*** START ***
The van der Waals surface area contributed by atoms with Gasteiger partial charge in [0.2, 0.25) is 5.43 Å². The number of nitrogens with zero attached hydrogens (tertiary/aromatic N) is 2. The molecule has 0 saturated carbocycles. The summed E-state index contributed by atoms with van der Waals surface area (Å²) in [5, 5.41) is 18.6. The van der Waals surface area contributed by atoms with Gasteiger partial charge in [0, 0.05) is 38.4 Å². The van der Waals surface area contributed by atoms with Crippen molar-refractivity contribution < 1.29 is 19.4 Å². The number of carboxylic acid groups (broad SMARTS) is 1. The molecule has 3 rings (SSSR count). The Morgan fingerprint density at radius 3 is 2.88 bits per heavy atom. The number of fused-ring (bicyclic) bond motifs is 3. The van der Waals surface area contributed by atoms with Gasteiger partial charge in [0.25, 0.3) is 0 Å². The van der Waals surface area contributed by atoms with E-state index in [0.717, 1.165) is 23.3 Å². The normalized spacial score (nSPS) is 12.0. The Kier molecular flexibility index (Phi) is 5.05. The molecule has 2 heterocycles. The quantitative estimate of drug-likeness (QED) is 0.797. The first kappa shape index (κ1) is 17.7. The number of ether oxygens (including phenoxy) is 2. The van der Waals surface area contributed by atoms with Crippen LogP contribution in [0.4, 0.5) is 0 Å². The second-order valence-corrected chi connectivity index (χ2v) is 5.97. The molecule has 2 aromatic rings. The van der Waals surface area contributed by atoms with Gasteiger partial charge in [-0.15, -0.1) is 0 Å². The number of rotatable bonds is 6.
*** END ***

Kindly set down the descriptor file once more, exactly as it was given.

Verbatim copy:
The van der Waals surface area contributed by atoms with Gasteiger partial charge in [0.2, 0.25) is 5.43 Å². The number of nitrogens with zero attached hydrogens (tertiary/aromatic N) is 2. The molecule has 0 saturated carbocycles. The summed E-state index contributed by atoms with van der Waals surface area (Å²) in [5, 5.41) is 18.6. The van der Waals surface area contributed by atoms with Gasteiger partial charge in [0, 0.05) is 38.4 Å². The van der Waals surface area contributed by atoms with Crippen molar-refractivity contribution < 1.29 is 19.4 Å². The number of carboxylic acid groups (broad SMARTS) is 1. The molecule has 3 rings (SSSR count). The Morgan fingerprint density at radius 3 is 2.88 bits per heavy atom. The number of fused-ring (bicyclic) bond motifs is 3. The van der Waals surface area contributed by atoms with Gasteiger partial charge in [0.25, 0.3) is 0 Å². The van der Waals surface area contributed by atoms with E-state index in [0.717, 1.165) is 23.3 Å². The normalized spacial score (nSPS) is 12.0. The Kier molecular flexibility index (Phi) is 5.05. The molecule has 2 heterocycles. The quantitative estimate of drug-likeness (QED) is 0.797. The first kappa shape index (κ1) is 17.7. The number of ether oxygens (including phenoxy) is 2. The van der Waals surface area contributed by atoms with Crippen LogP contribution in [0.4, 0.5) is 0 Å². The second-order valence-corrected chi connectivity index (χ2v) is 5.97. The molecule has 2 aromatic rings. The van der Waals surface area contributed by atoms with Gasteiger partial charge in [-0.15, -0.1) is 0 Å². The number of rotatable bonds is 6.